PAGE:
Jimmy Tarbuck

Jimmy Tarbuck

From the people that brought you secret courts…please welcome to the stage..secret arrests.

Sounds like the header for a bad comedy doesn’t it? But this latest scandal over Jimmy Tarbuck has proved to be no laughing matter.

Less than a week after UK MPs effectively voted away the right to fair trial in Britain by paving the way for secret courts, it has since emerged that secret arrests are also taking place in this country.

Comedian Jimmy Tarbuck was arrested over alleged sexual offences on April 26, but details of his arrest only came to light on May 7th after journalists learned of the story.

Campaigners say that secret arrests is just another step towards people ‘simply disappearing’.

Liberal Democrat politician and former Scotland Yard officer Brian Paddick, said: “We can’t have the police arresting people and it being kept a secret because it’s a short step to people simply disappearing and no one knowing where they have gone and what’s happened to them.

“It’s a fundamental principle that the openness of the criminal justice system starts when someone is arrested.”
Tarbuck’s is the latest in a long line of arrests stemming from revelations surrounding the conduct of Jimmy Savile in 2011, when hundreds of abuse allegations were made from men and women across the country regarding his conduct towards young children.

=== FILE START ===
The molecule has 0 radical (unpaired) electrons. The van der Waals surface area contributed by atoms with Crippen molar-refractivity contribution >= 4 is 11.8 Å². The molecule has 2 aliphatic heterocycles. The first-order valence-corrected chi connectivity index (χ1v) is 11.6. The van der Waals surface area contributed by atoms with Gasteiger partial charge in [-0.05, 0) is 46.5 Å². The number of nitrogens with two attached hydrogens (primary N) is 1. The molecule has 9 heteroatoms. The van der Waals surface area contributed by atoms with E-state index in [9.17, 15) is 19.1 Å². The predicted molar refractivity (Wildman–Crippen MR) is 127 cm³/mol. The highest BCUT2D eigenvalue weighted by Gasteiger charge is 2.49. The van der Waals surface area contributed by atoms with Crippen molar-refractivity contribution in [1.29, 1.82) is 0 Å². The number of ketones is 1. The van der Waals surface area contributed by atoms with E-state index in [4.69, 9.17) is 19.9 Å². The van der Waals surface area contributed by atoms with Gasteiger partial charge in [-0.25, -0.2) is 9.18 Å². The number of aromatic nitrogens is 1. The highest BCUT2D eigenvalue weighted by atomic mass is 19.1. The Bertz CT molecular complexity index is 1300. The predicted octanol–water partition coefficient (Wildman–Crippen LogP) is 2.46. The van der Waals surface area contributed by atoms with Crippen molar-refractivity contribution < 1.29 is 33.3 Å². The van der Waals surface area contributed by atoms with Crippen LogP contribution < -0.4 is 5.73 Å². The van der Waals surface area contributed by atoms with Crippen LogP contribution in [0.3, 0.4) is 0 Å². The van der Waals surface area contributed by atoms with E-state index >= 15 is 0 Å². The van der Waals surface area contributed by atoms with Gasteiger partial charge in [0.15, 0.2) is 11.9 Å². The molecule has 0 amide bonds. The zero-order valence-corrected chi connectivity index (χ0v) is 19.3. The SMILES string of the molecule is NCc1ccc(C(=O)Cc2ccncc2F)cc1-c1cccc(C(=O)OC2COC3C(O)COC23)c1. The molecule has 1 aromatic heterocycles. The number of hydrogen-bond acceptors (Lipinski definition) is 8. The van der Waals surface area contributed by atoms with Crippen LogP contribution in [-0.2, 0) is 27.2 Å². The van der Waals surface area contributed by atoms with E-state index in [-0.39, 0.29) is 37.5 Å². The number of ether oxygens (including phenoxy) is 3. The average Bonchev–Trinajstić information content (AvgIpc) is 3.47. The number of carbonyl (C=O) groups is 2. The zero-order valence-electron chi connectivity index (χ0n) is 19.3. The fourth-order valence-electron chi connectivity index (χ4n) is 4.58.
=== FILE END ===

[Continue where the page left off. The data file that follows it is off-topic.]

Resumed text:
Lord Blair said it was in the interests of justice for suspects to be named because the resulting publicity could help uncover vital evidence and encourage more victims to come forward in cases where abuse has taken place.

The Association of Chief Police Officers (Acpo) has revealed their plans to enforce a blanket ban on forces revealing the names of people who have been arrested but not charged.

The move follows one of the recommendations of Lord Justice Leveson in his report on Press standards.
Lawyers and anti-censorship organisations have expressed concern, saying the reporting of those detained by the state is important for ‘trust’ and to prevent ‘secret arrests’.

Kirsty Hughes, of freedom-of-expression campaigners Index on Censorship, told reporters that it is vital to preserve the principle of open justice.

“In certain cases, it may be appropriate to preserve anonymity but a ‘policy’ of secrecy reverses the principle of open justice that we have in the UK,” she added.

Regardless of what an individual has been charged with or whether they turn out to be guilty or innocent, the issue of secret arrests is one which many campaigners and those interested in the fair and open administration of justice have expressed concern about.

In the Justice and Security Bill which was passed by lawmakers last month, MPs voted in a bill which legally bars a suspect from choosing their own defence lawyer and prevents them from hearing all of the evidence against them. The Bill also dictates that a judgment can be made when the suspect is absent and an individual can be tried – without being informed of a case being launched against them. The move was condemned by both lawyers and human rights groups who said that it makes a mockery of the British concept of open justice.

A recent victim of such a court was Wanda Maddocks and her brother, Ivan who were given jail sentences by the Court of Protection after trying to remove their father from a care home where they had expressed concerns over his well-being. The court threatened to raid their family assets if they spoke out about their case.


Leave a Reply

Your email address will not be published. Required fields are marked *


(Spamcheck Enabled)